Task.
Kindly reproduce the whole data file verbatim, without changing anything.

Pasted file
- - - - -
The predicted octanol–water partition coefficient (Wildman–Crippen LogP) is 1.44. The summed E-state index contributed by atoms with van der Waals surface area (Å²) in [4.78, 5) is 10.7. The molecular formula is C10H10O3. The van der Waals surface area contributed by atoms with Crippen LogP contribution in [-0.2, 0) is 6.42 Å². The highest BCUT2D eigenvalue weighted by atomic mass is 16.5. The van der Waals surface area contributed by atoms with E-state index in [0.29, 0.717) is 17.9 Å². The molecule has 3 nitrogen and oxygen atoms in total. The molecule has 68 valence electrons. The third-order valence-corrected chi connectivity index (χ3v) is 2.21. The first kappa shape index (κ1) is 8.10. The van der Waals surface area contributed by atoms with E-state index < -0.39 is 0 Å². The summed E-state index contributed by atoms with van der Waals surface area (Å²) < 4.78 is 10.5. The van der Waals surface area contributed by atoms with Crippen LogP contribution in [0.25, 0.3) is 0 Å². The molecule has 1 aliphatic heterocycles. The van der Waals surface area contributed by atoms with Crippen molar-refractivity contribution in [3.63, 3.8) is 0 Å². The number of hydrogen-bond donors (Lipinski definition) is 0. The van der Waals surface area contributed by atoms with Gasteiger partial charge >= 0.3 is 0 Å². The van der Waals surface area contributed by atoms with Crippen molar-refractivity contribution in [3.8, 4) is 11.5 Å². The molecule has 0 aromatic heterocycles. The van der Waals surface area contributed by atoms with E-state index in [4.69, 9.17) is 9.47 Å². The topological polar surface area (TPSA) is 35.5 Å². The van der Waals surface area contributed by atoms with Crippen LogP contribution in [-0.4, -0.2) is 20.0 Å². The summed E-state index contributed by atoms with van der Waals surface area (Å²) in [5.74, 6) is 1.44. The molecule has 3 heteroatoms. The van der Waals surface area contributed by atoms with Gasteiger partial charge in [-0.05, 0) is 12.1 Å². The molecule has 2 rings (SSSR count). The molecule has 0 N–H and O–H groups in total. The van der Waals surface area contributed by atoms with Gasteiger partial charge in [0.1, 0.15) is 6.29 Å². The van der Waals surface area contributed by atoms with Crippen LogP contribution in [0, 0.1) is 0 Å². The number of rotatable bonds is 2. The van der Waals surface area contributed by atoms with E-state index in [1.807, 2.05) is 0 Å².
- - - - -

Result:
The predicted octanol–water partition coefficient (Wildman–Crippen LogP) is 1.44. The summed E-state index contributed by atoms with van der Waals surface area (Å²) in [4.78, 5) is 10.7. The molecular formula is C10H10O3. The van der Waals surface area contributed by atoms with Crippen LogP contribution in [-0.2, 0) is 6.42 Å². The highest BCUT2D eigenvalue weighted by atomic mass is 16.5. The van der Waals surface area contributed by atoms with E-state index in [0.29, 0.717) is 17.9 Å². The molecule has 3 nitrogen and oxygen atoms in total. The molecule has 68 valence electrons. The third-order valence-corrected chi connectivity index (χ3v) is 2.21. The first kappa shape index (κ1) is 8.10. The van der Waals surface area contributed by atoms with E-state index < -0.39 is 0 Å². The summed E-state index contributed by atoms with van der Waals surface area (Å²) < 4.78 is 10.5. The van der Waals surface area contributed by atoms with Crippen LogP contribution in [0.25, 0.3) is 0 Å². The molecule has 1 aliphatic heterocycles. The van der Waals surface area contributed by atoms with Crippen molar-refractivity contribution in [3.63, 3.8) is 0 Å². The number of hydrogen-bond donors (Lipinski definition) is 0. The van der Waals surface area contributed by atoms with Gasteiger partial charge >= 0.3 is 0 Å². The van der Waals surface area contributed by atoms with Crippen molar-refractivity contribution in [3.8, 4) is 11.5 Å². The molecule has 0 aromatic heterocycles. The van der Waals surface area contributed by atoms with E-state index in [4.69, 9.17) is 9.47 Å². The topological polar surface area (TPSA) is 35.5 Å². The van der Waals surface area contributed by atoms with Crippen LogP contribution in [-0.4, -0.2) is 20.0 Å². The summed E-state index contributed by atoms with van der Waals surface area (Å²) in [5.74, 6) is 1.44. The molecule has 3 heteroatoms. The van der Waals surface area contributed by atoms with Gasteiger partial charge in [-0.05, 0) is 12.1 Å². The molecule has 2 rings (SSSR count). The molecule has 0 N–H and O–H groups in total. The van der Waals surface area contributed by atoms with Gasteiger partial charge in [0.1, 0.15) is 6.29 Å². The van der Waals surface area contributed by atoms with Crippen LogP contribution in [0, 0.1) is 0 Å². The number of rotatable bonds is 2. The van der Waals surface area contributed by atoms with E-state index in [1.807, 2.05) is 0 Å².